CADIZ The focus was on reading during the past Harrison Hills City School Board meeting.
Harrison Jr/Sr High School Principal Brent Ripley gave a report on the progress of the Scholastic Reading Inventory program as has been applied to seven-through-ninth graders. Ripley noted that this is a district-wide program. The program has been in effect at Ripley's level for the past five years. Ripley noted an improvement since this inception.
"We've seen growth," he said. "If they finish work early, they'll read."
T-L Photo/ ROBERT A. DEFRANK
Harrison Jr./Sr. High School Principal Brent Ripley reports on the SRI reading program.
He added that teachers also provide and encourage the reading of text related to the subject.
The SRI is a research-based computer-adaptive reading comprehension assessment that measures reading ability and text difficulty. The lexiles are given after a student takes a computer-generated assessment which increases in difficulty over time as the text increases in complexity.
Ripley added that they are considering expanding the program through 11th-grade next year.
"Good readers are needed in the workforce. With college and career readiness standards, they've increased that level," he said, adding that a 1385 lexile level is required by SAT tests. Currently, high school career-readiness lexiles are 1150.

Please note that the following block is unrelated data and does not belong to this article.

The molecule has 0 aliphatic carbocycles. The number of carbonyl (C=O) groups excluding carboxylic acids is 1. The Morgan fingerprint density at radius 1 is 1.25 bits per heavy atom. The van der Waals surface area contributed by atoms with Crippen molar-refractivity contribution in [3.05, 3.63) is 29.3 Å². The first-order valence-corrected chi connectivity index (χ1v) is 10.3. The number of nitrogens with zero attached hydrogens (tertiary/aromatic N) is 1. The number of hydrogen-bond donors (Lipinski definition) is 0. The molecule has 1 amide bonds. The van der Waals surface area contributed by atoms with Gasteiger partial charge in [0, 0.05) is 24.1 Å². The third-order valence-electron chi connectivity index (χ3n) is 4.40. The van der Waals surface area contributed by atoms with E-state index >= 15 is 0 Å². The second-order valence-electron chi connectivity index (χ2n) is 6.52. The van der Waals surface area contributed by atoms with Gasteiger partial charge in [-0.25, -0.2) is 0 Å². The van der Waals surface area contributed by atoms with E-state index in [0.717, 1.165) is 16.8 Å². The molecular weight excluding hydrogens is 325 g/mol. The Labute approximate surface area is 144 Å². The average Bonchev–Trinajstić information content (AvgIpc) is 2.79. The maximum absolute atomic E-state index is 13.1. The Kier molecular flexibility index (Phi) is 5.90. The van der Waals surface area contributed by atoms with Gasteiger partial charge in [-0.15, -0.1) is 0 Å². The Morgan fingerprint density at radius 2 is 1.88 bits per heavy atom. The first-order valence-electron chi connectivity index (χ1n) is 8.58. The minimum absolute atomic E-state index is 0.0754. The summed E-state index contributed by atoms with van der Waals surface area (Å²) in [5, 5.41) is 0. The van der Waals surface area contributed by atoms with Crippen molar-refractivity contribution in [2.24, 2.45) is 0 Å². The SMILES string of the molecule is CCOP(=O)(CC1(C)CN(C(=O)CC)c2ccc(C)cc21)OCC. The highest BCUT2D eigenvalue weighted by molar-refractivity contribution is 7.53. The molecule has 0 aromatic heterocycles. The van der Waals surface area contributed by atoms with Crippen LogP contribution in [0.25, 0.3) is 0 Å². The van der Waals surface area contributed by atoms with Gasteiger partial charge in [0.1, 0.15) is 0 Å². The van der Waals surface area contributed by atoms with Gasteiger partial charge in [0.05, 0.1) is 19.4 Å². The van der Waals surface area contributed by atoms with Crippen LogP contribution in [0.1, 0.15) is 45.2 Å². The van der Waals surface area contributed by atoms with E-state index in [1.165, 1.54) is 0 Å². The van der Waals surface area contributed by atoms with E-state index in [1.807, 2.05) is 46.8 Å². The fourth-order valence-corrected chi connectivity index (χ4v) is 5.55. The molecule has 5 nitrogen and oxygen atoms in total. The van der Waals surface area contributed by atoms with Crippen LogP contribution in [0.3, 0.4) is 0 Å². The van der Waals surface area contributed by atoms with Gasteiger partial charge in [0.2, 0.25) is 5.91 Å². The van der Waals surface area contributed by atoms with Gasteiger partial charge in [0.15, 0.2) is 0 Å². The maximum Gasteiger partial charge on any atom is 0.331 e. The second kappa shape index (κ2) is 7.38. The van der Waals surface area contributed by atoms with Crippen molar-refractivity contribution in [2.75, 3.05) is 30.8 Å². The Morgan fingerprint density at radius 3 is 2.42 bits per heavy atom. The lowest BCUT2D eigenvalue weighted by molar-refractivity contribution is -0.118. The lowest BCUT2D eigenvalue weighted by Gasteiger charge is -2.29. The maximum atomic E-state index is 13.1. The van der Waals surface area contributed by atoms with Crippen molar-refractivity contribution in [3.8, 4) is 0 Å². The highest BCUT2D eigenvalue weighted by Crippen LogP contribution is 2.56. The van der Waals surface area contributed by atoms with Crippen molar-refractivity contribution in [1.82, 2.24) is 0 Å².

Common core levels for second-to-third graders will be set at 420-820, fourth-to-fifth graders will be 740-1010. Sixth-to-eighth graders will be 925-1185. Ninth-to-tenth grade will be 1050-1335. Eleventh and onward will be 1185-1385.
Currently, 13 seventh graders are at the new common core level. A total of 29 students exceed the score, with 24 of them exceeding a 1100 lexile and the top reader at a 1390 lexile. In the eighth grade, 17 are at the 950 lexile, with 70 students exceeding the 1000 lexile level. A total of 32 exceed 1200 and the top reader stands at 1447.
Among ninth graders 18 are at the 1000 level, with 59 exceeding 1100, 35 exceeding 1250 and the top reader at 1480.
Ripley said the district will focus on helping those students who are at risk of not passing their OAA's and OGTs.
He noted there are currently more than 100,000 books and 80 million articles with a lexile assigned.
Ripley described various incentives in encouraging reading among students.
"We really try to push the kids just to be reading all year long," Ripley said. "We're noticing there is a correlation between how well a kid reads and how well they score on their tests. Not just the OAAs, but if you're a good reader you can be more likely to score on your SATs because you understand what the question is asking. Good readers are needed everywhere. They're needed in the workforce."
He pointed out the need for comprehensive reading in both trade schools and higher education.
"You've got to be a good reader. It's a skill that everyone needs to have," he said. "We looked at the correlation between kids that don't read well and how well they achieved and kids that do read well and how well they achieved."
Ripley also outlined the ways in which parents can assist their children in improving their reading. These include reading to a child at a young age through elementary, encouraging increased reading ability by having a child read 15-20 minutes each night and discussing the substance of the text. Parents can also demonstrate modeling behavior by reading.
More information for parents can be found at www.scholastic.com/parents/
DeFrank can be reached at firstname.lastname@example.org